NIAC Focus: Venus Atmospheric Probe That Uses In-Situ Resources

By Ultraviolet Imager (UVI), at around 2:19 p.m. on Dec. 7 (Japan Standard Time) at the Venus altitude of about 72,000 km. (Credit: JAXA)
By Ultraviolet Imager (UVI), at around 2:19 p.m. on Dec. 7 (Japan Standard Time) at the Venus altitude of about 72,000 km. (Credit: JAXA)

NASA’s Innovative Advanced Concepts (NIAC) program recently selected 13 proposals for Phase I awards. Below is the description of a Venus probe submitted by Ratnakumar Bugga of NASA’s Jet Propulsion Laboratory.

Venus Interior Probe Using In-situ Power and Propulsion (VIP-INSPR)

Ratnakumar Bugga
NASA Jet Propulsion Laboratory

We envision a novel architecture for Venus Interior Probes based on in-situ resources for power generation (VIP-INSPR). Proposed Venus probe is based on the generation of hydrogen from electrolysis at high altitudes using solar array, storing it in chemical hydride, utilizing it for altitude control in a balloon system and for power generation in fuel cell at lower altitudes.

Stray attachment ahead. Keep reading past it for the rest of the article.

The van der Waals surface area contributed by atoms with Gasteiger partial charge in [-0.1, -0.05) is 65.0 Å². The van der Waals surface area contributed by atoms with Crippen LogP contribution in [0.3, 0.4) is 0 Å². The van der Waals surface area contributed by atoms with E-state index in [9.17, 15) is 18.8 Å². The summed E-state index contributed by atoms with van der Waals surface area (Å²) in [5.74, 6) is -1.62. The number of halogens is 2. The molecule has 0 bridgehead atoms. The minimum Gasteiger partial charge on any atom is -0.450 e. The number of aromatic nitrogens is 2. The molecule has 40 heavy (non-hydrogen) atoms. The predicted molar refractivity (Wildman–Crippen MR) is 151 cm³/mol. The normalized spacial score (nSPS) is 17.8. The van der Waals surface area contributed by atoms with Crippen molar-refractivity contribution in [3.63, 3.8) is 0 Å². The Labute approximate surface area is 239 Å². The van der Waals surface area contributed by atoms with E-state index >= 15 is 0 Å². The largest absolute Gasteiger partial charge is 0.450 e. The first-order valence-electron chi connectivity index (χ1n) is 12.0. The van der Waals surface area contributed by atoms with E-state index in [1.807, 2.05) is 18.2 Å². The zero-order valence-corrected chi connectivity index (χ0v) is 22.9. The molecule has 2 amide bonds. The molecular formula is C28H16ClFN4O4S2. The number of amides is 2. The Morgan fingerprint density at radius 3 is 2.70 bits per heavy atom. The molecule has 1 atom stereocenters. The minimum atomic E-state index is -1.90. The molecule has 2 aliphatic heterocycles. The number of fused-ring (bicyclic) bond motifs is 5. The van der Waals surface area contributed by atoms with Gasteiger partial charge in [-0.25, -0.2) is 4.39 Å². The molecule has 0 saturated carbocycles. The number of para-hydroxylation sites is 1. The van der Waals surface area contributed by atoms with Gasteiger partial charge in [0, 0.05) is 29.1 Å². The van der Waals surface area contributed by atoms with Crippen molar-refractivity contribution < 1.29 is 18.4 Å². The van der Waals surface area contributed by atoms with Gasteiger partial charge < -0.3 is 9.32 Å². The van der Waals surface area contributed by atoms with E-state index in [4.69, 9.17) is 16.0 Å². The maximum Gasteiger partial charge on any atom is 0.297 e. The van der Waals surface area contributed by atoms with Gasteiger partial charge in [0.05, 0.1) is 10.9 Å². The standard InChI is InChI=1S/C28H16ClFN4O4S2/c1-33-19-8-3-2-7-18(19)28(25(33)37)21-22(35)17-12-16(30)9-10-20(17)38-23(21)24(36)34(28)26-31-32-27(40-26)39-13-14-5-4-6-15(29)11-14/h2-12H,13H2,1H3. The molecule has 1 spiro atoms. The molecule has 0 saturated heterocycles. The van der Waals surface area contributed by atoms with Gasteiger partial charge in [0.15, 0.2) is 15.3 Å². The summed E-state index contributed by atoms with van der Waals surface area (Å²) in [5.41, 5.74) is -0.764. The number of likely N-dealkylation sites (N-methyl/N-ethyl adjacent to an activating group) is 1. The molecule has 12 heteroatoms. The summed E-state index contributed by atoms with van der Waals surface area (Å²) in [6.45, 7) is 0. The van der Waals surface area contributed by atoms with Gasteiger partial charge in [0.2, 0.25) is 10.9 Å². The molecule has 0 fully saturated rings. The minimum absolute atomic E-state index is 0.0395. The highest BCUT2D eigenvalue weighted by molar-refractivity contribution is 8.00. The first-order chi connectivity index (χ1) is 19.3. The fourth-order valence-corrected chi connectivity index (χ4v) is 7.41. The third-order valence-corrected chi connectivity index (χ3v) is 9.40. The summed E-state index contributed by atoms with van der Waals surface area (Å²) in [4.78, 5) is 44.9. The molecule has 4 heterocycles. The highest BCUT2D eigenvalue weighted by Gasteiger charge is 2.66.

It is a challenge to have a durable power source in the low altitude environments, due to low solar intensity and low efficiency of RTG is inefficient. Primary batteries survive only for 1-2 hours. VIP-INSPR will refill hydrogen on one end and provide power on the other side continuously, thus enabling sustained exploration of the Venus atmosphere.